Once upon a time, in the beautiful country known for its milk-and-honey lifestyle, the people of the Great Nation were grateful for their success and prosperity. And so they set aside a Day of Thanks. Family and friends from every corner of the Great Nation came together on the Day of Thanks.
Families of the Great Nation reveled in their freedom to eat as gluttons, argue passionately about conflicting political and religious views, and fall asleep while watching athletes clobber each other in pursuit of an egg-shaped ball.
But the Great Nation had a dark history of battling with the forces of greed. And while there were many who greatly appreciated what they had, and many more who longed to immigrate to the land of milk and honey, the dark powers of greed simmered beneath the surface of prosperity.
Over time, holiday sales became serious business on the day after the Day of Thanks. Even though many people were still visiting with family and friends, shopping traditions began to evolve. While the tradition began innocently enough as a way to get out of the house while relatives were still in town, it quickly gained in popularity.
Greed continued and gained strength as it targeted innocent CEOs while they sat comfortably in their plush leather swivel chairs. The CEOs decided to invest in funny, persuasive television ads that entertained while subtly convincing shoppers they’d be wasting hard-earned money if they missed out on Black Friday sales.
Store’s began opening doors at 4 a.m. and offering extra-special, door-busting discounts for dedicated, early-bird patrons. Dangling 50-cent televisions for the first three shoppers on Black Friday in front of the people of the Great Nation, CEOs knew thousands—nay, billions—of desperate, recession-affected shoppers would line up hours before the store opened.
Stores began opening their doors earlier and earlier, eventually offering the biggest deals on the Great Nation’s Day of Thanks. People were convinced if they did not take advantage of the Black Friday savings opportunities, which were now offered on Thursday only, they would be throwing their money away.
When Thursday sales topped profit charts, people began staying home rather than spending the Day of Thanks with friends and relatives. It was the only way to take advantage of local sales and specials. Holiday shopping, including wrapping and shipping presents, became the sole purpose of the extended holiday weekend.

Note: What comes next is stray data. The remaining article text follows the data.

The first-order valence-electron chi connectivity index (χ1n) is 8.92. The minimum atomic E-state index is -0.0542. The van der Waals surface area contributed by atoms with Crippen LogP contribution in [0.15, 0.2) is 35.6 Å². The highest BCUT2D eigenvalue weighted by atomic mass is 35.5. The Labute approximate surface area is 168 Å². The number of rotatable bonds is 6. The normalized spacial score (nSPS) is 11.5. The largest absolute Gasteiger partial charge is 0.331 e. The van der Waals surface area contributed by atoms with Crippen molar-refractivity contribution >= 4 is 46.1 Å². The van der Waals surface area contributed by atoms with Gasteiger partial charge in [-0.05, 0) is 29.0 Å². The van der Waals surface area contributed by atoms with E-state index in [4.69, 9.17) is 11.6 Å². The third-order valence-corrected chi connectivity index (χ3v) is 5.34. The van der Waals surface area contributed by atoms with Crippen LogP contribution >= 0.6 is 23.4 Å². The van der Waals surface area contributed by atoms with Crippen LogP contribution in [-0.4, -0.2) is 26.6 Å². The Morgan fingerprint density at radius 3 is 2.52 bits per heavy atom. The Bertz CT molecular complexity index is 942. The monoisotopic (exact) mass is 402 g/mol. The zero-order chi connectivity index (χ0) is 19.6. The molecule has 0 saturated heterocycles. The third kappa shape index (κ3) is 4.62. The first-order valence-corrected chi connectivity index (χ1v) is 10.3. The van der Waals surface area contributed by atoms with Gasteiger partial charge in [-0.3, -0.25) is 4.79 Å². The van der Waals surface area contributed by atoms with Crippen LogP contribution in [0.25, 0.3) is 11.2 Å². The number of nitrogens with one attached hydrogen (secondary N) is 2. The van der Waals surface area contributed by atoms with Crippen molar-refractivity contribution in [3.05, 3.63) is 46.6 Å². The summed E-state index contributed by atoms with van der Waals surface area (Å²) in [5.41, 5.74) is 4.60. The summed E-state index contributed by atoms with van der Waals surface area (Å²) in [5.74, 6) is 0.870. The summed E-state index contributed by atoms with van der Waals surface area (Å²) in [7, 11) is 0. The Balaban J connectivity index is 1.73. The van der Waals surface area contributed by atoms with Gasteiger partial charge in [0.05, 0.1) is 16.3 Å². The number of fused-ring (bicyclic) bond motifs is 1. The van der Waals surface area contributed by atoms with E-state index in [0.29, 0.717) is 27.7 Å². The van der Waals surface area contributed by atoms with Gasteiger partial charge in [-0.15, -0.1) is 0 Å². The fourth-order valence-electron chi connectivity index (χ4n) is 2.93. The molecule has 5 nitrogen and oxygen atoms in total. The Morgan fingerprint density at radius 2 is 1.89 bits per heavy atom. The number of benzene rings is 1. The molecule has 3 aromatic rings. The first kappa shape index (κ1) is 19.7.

The history of the Great Nation’s Day of Thanks became warped and clouded. Children were taught that the best way to thank someone for being part of the family or a good friend or neighbor was by buying them the latest, greatest novelty electronics for the lowest prices possible.
Then, one day, a teenager was given an assignment. He had to research the history of a holiday. He chose the Day of Thanks. He soon discovered families used to gather together and eat fattened poultry. As part of his research, he decided to persuade his family to forego the traditional shopping rituals of the Day of Thanks.
The teenager proceeded to invite family and friends to a meal scheduled for the middle of the biggest shopping day of the year. At first, recipients thought the invitation was a prank. Upon hearing it wasn’t, they decided to attend. They worried about losing out on great shopping deals, but their curiosity was strong.
The teenager prepared many foods, including marshmallow-topped yams, onion-topped green beans, corn casserole, and rolls. In the middle of the table sat two platters—one holding a large ham, the other a 25-pound turkey. Guests were stunned by the display of food. As they ate, the teenager shared what he learned about the true history of the Day of Thanks.
After the meal, the teenager ushered everyone into the big screen room to watch sports. He then cleared the table and reset it with pies and cakes and cookies. His guests declared they couldn’t eat a stitch more, after which they devoured two-thirds of the confections.
The boy wrote a spectacular report. The teacher, intrigued and impressed, submitted his research paper to news outlets. The story spread like fire over the Internet. Everyone wanted to try this new approach to the Day of Thanks.
By the following year, people from all over the Great Nation were once again compelled to travel and be with family and friends on the Day of Thanks. They enjoyed copious amounts of food. They fought about politics and religion. They watched sports.
However, before digging in to their cornucopias of cuisine, they took time to give thanks. They gave thanks for all the new holiday sales and specials offered over the summer, providing them opportunities to save money rather than waste time on hot sticky beaches. They gave thanks that all their holiday gifts were purchased, wrapped and under the tree by the close of summer. They gave thanks that the true meaning of this holiday had finally been restored.
Micki Bare is a columnist for the Arkansas News Bureau and the Courier-Tribune in Asheboro, N.C., and the author of Thurston T. Turtle children’s books. She and her family live in North Carolina. Her e-mail address is firstname.lastname@example.org.